Monday, July 24, 2017

Guest Post: Why Isn't Everyone Using More Biofuels?

["Biofuels." It's a raging issue in D.C. Should what some call the "corn mandate" be repealed -- or expanded?  Both Big Oil and Big Corn have deployed Big Lobbyists to duke it out. And major conservation groups such as the National Wildlife Federation have raised big concerns about corn-based ethanol.  NWF celebrates in one skirmish against more corn ethanol.
Guest blogger Emily Folk takes a big-picture look at this controversial issue.]

Why Isn't Everyone Using Biofuels? 
Like many people, you’ve probably heard scientists proclaiming their warning for years: Since fuels like coal and crude oil aren’t renewable resources, our supply will eventually run out. As the amount available becomes increasingly scarce, the cost will go up, too. Nonrenewable fuels also create harmful substances when burned. Because of these obvious problems, some people have suggested biofuels are the way of the future. Is that really the case, though?
What Are Biofuels?
Almost any type of organic matter can be a fuel. Biofuels are made up of waste products and crops. Theoretically, that means if we start to run low, farmers will just need to grow more of the necessary components. Using that logic, biofuels sound great because we could produce the ingredients for them on home soil. This would reduce and eventually eliminate dependence on nonrenewable resources that originate from regions of unrest, like the Middle East. 
Two of the most well-known biofuels are ethanol and biodiesel, and both are usually put into cars or trucks. Even though most experts agree biodiesels have notable advantages, there are also numerous downsides.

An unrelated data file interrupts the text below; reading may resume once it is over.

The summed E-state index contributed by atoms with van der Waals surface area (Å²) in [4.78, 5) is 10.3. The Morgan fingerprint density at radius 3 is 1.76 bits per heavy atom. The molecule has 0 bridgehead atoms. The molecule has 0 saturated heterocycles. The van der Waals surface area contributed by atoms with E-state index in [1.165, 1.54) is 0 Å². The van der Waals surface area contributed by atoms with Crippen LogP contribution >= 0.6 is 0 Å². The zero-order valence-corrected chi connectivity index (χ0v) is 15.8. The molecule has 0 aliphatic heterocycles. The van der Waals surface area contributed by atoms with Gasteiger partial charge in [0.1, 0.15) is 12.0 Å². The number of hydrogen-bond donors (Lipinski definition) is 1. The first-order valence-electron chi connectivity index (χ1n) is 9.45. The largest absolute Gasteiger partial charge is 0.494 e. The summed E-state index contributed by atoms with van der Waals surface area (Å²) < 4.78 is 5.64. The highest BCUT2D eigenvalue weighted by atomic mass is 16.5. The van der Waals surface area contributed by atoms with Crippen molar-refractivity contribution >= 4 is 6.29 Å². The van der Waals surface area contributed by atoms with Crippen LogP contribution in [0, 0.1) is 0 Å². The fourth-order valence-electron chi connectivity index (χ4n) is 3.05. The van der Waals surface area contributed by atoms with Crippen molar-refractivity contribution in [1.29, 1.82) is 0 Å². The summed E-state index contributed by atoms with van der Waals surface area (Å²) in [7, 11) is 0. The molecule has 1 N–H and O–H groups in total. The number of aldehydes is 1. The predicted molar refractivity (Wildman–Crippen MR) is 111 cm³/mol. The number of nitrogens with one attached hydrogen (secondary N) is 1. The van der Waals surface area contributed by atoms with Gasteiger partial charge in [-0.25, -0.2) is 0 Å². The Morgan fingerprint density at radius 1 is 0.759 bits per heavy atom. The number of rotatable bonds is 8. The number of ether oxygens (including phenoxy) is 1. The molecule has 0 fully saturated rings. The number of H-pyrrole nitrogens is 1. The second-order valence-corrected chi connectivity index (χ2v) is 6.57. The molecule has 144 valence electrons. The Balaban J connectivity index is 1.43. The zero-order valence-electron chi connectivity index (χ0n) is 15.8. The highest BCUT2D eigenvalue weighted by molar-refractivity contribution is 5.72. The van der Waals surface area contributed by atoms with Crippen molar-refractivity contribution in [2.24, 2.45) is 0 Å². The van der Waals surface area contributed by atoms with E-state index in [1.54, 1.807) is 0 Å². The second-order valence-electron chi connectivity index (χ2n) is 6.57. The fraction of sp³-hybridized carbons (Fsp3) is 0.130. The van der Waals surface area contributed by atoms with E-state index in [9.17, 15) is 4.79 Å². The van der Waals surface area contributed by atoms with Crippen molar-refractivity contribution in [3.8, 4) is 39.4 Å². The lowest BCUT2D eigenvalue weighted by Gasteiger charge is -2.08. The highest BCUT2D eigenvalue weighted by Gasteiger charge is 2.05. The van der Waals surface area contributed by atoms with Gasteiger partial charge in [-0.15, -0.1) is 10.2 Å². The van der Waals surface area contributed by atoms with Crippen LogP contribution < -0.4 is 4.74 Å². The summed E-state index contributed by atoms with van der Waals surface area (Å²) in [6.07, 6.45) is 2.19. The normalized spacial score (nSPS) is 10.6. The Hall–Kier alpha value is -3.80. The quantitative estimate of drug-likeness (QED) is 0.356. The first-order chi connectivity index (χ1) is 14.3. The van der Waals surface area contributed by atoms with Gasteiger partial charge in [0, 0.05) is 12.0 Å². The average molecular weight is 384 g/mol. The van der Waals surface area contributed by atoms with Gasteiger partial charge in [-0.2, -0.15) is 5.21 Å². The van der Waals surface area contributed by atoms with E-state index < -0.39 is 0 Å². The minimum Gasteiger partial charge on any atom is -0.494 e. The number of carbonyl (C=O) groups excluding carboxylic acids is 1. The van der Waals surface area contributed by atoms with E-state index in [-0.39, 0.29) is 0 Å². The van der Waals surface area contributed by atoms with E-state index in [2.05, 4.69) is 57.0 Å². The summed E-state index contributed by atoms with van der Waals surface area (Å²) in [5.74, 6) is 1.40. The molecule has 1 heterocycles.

They Don’t Always Result in Lower Emissions
Biofuels are grouped into three types. First-generation biofuels are made from foods humans eat, such as corn, wheat and vegetable oil. Conversely, second-generation biofuels come from things that aren’t fit for consumption, such as agriculture waste. Finally, third-generation biofuels are sourced from algae. 
A worrisome report published by the Royal Academy of Engineers contained more than 250 evaluations of biofuels produced worldwide. It found that some first-generation biofuels created more emissions than the fossil fuels they replaced and that algae-based fuels have a long way to go before they live up to expectations. On a positive note, some sources of biofuel, such as corncobs, have a nearly zero-emission status.
Biofuels Require Suitable Land for Growing
Some supporters of biofuels who haven’t done adequate research think it’s possible to grow crops for biofuels almost anywhere. The truth is, growing materials to make biofuels requires lots of fertile land. Finding enough land to grow the crops is one challenge, but it’s also important to realize that when land gets cleared in preparation for planting crops, that activity causes rising emissions too. That is especially true in places like the Amazon rainforest and Southeastern Asia.
Biofuels Must Be Chosen Intelligently
The U.S. Navy attracted attention from the press when it set a goal of getting half its energy from non-petroleum sources by 2020 and has been depending on biofuels to meet it. However, although the Navy was using an algae-based biofuel blend in 2012, it now relies on a first-generation, Italian-made substance that contains a much lower percentage of biofuel and is very expensive.
Perhaps one of the reasons why some people and organizations delay adopting biofuels is because choosing any variety does not necessarily translate into something good for the planet. Before getting serious about choosing among the various types of biofuels available, individuals and companies must do substantial research to determine the overall impacts of certain fuels versus others — and that’s an extra step some may not be willing to take.

[Emily Folk is a freelance writer and blogger, covering topics in conservation, sustainability and renewable energy. To see her latest posts, check out her blog Conservation Folks, or follow her on Twitter!]


No comments: